As usual on the Internet, postings reflect every possible viewpoint, including everything from sympathy to derision on the question of whether Mr. Kaczynski is insane. Yahoo's compilation of Unabomber updates includes links to "more Unabomber fun," like one ostensible Ted Kaczynski page. This page offers its own links to matters that it says would interest the former shack dweller, like a backwoods-life magazine "just for all you paranoids, gun nuts and psychotic former math professors."

Postings all over the Internet include efforts at Unabomber limericks, word puzzles and jokes, many of which are inside jokes for the digital set. The Unabomber, one would-be Internet comedian said, has thought of a way to frighten people that would be more effective than bombs: "He taken to mailing people free copies of Windows 95."

For news organizations, specialized electronic services like the Unabom trial sites have become common as news executives experiment with Internet uses that enhance their traditional reports. Gregory Favre, executive editor of The Sacramento Bee, said electronic services were so important that when such a large national story happened in a newspaper's home town it had to add material on line beyond what is available in print.

"If we're going to be the leading source of news for our community," Mr. Favre said, "we have to give people information faster and deeper than anybody else or we're not going to be the leading source of news."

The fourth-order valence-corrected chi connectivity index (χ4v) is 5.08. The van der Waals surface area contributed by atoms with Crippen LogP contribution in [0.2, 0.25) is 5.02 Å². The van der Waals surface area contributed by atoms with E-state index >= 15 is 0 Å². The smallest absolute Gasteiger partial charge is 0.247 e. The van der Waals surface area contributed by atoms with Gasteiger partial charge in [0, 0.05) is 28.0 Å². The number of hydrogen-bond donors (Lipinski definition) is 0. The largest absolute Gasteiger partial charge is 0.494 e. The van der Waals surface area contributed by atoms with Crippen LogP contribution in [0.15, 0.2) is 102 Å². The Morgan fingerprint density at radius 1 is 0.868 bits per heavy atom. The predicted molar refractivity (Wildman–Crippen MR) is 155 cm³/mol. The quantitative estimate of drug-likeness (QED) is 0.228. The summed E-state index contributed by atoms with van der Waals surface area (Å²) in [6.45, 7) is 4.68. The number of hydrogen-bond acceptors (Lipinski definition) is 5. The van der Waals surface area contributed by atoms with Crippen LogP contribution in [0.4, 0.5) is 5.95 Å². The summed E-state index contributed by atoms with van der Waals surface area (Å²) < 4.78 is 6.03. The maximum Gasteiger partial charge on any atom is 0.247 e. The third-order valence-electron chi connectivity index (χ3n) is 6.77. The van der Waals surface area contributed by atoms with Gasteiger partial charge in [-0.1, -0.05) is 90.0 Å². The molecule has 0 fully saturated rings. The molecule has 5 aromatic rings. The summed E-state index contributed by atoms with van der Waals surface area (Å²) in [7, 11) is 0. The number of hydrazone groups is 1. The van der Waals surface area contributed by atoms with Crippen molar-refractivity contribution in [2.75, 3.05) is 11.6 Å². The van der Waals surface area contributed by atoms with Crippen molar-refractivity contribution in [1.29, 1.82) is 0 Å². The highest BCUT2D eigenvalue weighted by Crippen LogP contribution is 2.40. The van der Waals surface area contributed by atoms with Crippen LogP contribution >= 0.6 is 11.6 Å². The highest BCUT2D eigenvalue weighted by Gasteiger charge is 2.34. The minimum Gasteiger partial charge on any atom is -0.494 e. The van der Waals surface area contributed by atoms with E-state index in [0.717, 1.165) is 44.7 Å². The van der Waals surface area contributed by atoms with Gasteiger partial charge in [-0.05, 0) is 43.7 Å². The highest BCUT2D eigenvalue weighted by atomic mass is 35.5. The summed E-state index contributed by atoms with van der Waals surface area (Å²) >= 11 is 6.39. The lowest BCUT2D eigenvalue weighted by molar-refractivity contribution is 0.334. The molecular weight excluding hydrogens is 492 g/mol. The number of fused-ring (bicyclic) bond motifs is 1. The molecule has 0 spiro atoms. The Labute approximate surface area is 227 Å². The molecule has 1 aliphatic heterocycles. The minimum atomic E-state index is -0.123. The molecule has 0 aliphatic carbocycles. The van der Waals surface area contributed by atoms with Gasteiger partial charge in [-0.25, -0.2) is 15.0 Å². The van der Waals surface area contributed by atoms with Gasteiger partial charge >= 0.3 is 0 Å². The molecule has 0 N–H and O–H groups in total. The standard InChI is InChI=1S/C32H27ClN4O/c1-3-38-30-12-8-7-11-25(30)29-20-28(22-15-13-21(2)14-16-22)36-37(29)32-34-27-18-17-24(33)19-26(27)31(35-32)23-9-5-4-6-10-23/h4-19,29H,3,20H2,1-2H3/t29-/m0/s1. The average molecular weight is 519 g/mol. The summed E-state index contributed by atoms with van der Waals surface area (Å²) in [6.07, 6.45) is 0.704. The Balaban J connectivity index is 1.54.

For other people who have posted material on the Internet about Mr. Kaczynski, the motivations vary widely. John Bullough, a graduate student at Rensselaer Polytechnic Institute in Troy, N.Y., said that as a student and teacher at the institute, he was a long way from a Luddite. But he decided to put Mr. Kaczynski's publications on mathematical issues on the Internet, Mr. Bullough said, because "I figured if the only thing anyone would remember about him was that he was the alleged Unabomber, maybe people should also know that this person contributed something."

Thanks to Mr. Bullough, it is possible to read writings of Mr. Kaczynski that are far harder to follow than the Unabomber's manifesto. "Let H denote the set of all points in the Euclidean plane," begins one paper by the one-time graduate student T. J. Kaczynski.

Some people behind Unabomber Internet sites, however, say they are motivated by em opinions. The Unabomber Political Action Committee, which got national publicity for its Unabomber-for-President campaign last year, has updated its Web page for the trial.

A founder of Unapack, Lydia Eccles, 43, said she was a Boston artist who had long been concerned with "totalitarian tendencies in technology." She said the group included anarchists, hard-core punk rockers, 60's types, eco-leftists, pacifists, militants and primativists.

Ms. Eccles said suggestions by some news organizations that the group's enthusiastic support of Mr. Kaczynski might be a put-on were incorrect. When asked, she declined to comment on the defense lawyers' assertions that Mr. Kaczynski was mentally ill. She said the issues presented by the Unabomber were much larger than narrow legal positions. "We're talking about the fate of mankind," she said.

Some who have studied Mr. Kaczynski's life say the chronicling of his anti-technology campaign on the Internet might rankle. But Robert Graysmith, author of the recent book "Unabomber: a desire to kill" (Regnery Publishing), said Mr. Kaczynski would love the attention.

"The computer was a threat to him," Mr. Graysmith said. "But when it's talking about him, it's aggrandizement. I think he would enjoy it."

GRAPHIC: Photo: "Unapack" on the World Wide Web, one of several sites sympathetic to the Unabomber's views (http://www.paranoia.com/unapack).